A week or two ago I was running on the track inside Miami’s Rec Center, doing my part to eradicate America’s obesity problem. I was with my friend Maddie (ha ha yes we have the same name), and as I ran up behind her, I slapped her butt, and cut in front of her. There I was, totally winning the non-race; I could feel my legs reaching and bounding, and every part of my body was working in unison, every tendon, every sinew, every ligament was stretching and shrinking, stretching and shrinking, I felt awesome, I looked great –
And then I tripped.
And I mean tripped, like “Help-I’ve-fallen-and-I-can’t-get-up!” tripped, like electric-blue Asics-clad toe catching itself on flatter-than-paper ground, arms flailing, knees hitting the plastic floor, followed by palms, then shoulders, ending with a neat little roll which left me literally-sprawled-across-all-four-lanes tripped. So I just laid there. People could jump over me if they wanted to; everyone saw me trip so logically what was the point in scrambling back up?
Maddie jogged over to me, like, “Dude, what?” and I was just like, “I just totally ate it.” Then I held out my arm and she pulled me up and I kept on running with her.
After we left the gym together, we just looked at each other and it dawned on us that the track had actually made me its bitch.
I told her, “Can we just reflect on the fact that I tripped over nothing in front of a bunch of people?” and it became this hilarious joke for the remainder of the weekend.
I wish I could say that I was totally and completely humiliated, but I wasn’t. And that surprised me so much that I was like, “Gotta blog about it.”
Here’s what’s so weird. A couple years ago, I would have been mortified. That’s not even an adequate word for how I would have felt. I would have probably laughed weakly, brushed myself off, and then cried a little in the bathroom. I wish I was kidding. It would have taken me months to feel comfortable on that track again, and if I saw anyone there that I’d been running with That Day, I would avoid running until they left. Case in point: I was crazy, crazy, crazy insecure, probably more than your average teen. So what the heck changed?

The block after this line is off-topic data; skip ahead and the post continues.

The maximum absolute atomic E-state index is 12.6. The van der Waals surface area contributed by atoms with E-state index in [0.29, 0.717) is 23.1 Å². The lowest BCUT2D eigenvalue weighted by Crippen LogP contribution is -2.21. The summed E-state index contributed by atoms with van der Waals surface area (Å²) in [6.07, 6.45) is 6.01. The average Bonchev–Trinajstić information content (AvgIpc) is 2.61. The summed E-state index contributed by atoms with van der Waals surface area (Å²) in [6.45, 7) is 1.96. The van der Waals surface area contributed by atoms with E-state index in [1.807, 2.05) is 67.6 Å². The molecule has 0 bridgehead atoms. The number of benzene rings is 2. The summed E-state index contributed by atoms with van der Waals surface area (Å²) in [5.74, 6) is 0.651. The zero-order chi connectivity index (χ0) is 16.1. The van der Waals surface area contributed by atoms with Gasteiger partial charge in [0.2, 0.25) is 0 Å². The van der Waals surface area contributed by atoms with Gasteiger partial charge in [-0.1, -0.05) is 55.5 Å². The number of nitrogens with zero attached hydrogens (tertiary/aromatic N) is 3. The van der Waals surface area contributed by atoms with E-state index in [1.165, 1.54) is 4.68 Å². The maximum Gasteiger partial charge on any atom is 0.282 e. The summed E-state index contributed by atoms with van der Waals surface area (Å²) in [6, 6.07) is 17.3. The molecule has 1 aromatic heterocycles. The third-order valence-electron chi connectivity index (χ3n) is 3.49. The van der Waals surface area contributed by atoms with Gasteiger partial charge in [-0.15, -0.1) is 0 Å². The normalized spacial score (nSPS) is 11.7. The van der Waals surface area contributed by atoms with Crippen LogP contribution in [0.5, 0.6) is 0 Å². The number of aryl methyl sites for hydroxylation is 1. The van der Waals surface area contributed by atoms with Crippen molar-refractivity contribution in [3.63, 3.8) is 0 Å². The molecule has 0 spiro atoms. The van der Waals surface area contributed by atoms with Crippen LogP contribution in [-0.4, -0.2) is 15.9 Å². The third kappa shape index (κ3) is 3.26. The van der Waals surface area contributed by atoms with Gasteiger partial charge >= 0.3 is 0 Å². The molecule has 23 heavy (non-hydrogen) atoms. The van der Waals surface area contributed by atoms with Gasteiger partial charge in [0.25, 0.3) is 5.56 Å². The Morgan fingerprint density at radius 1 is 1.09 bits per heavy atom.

Beauty, for me, comes in two parts, just like this post. One is inner beauty, defined by one’s individual confidence, morals, values, interests and dislikes, and all the stuff that is generally there but aesthetically hidden. The second part is outward projection, or what you put out as your image.
The day that I started to theorize beauty in this way happened earlier this semester, when I was looking though my own pictures on Facebook (we all do it). I was on a quest to find out what I actually looked like before I gained the Freshman 15 (or 10, in my case). I wanted to get back to a healthy lifestyle, so I was looking for how I looked at my original – now target – weight. And something dawned on me.
I am incredibly hard on myself, but I was especially so in high school.
It sounds simple; everyone knows that teenagers are the most critical of themselves out of any other group of people. It has to do with the concoction of hormones swirling around in our brains, but I didn’t realize up until that point how much that clogged my vision. Flipping through all these old pictures, things that I had once thought were fat rolls became the healthy hills and valleys that come with being a woman. The double chin that I always thought I had was simply a round jawline. My awkwardly-shaped body became a normal one. I couldn’t have been more wrong about myself.
It got me thinking about how skewed our vision, especially as young women, gets as we look through various lenses; societal values, personal insecurities, etc. – and how we take what we see on the outside and think that it reflects what’s on the inside, when it is simply a refraction of those lenses.
You are, I’ve decided, only what you perceive yourself to be.
I thought I was fat, which meant I was fat, and that was all I was, even though I wasn’t. Sounds confusing. What I actually was, was a dreamer, an aspiring writer, a music lover, and a good friend. But all I knew of myself was that I wasn’t the archetypal skinny chick, and so that perception was all that mattered.